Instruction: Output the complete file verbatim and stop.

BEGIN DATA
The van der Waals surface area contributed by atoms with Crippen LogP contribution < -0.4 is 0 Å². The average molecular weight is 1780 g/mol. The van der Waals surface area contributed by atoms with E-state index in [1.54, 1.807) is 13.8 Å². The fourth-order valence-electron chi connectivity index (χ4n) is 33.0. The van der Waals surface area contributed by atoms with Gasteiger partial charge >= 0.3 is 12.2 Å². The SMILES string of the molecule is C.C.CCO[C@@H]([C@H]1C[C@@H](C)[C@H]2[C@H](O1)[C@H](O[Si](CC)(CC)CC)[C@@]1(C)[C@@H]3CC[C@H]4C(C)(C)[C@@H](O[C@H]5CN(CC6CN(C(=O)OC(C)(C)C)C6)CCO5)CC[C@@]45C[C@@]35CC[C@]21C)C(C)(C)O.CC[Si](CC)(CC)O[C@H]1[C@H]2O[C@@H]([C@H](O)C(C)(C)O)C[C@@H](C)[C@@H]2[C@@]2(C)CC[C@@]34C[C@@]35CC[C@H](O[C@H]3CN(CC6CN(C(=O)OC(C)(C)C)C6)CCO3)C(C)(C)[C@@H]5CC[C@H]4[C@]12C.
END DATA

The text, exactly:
The van der Waals surface area contributed by atoms with Crippen LogP contribution < -0.4 is 0 Å². The average molecular weight is 1780 g/mol. The van der Waals surface area contributed by atoms with E-state index in [1.54, 1.807) is 13.8 Å². The fourth-order valence-electron chi connectivity index (χ4n) is 33.0. The van der Waals surface area contributed by atoms with Gasteiger partial charge >= 0.3 is 12.2 Å². The SMILES string of the molecule is C.C.CCO[C@@H]([C@H]1C[C@@H](C)[C@H]2[C@H](O1)[C@H](O[Si](CC)(CC)CC)[C@@]1(C)[C@@H]3CC[C@H]4C(C)(C)[C@@H](O[C@H]5CN(CC6CN(C(=O)OC(C)(C)C)C6)CCO5)CC[C@@]45C[C@@]35CC[C@]21C)C(C)(C)O.CC[Si](CC)(CC)O[C@H]1[C@H]2O[C@@H]([C@H](O)C(C)(C)O)C[C@@H](C)[C@@H]2[C@@]2(C)CC[C@@]34C[C@@]35CC[C@H](O[C@H]3CN(CC6CN(C(=O)OC(C)(C)C)C6)CCO3)C(C)(C)[C@@H]5CC[C@H]4[C@]12C.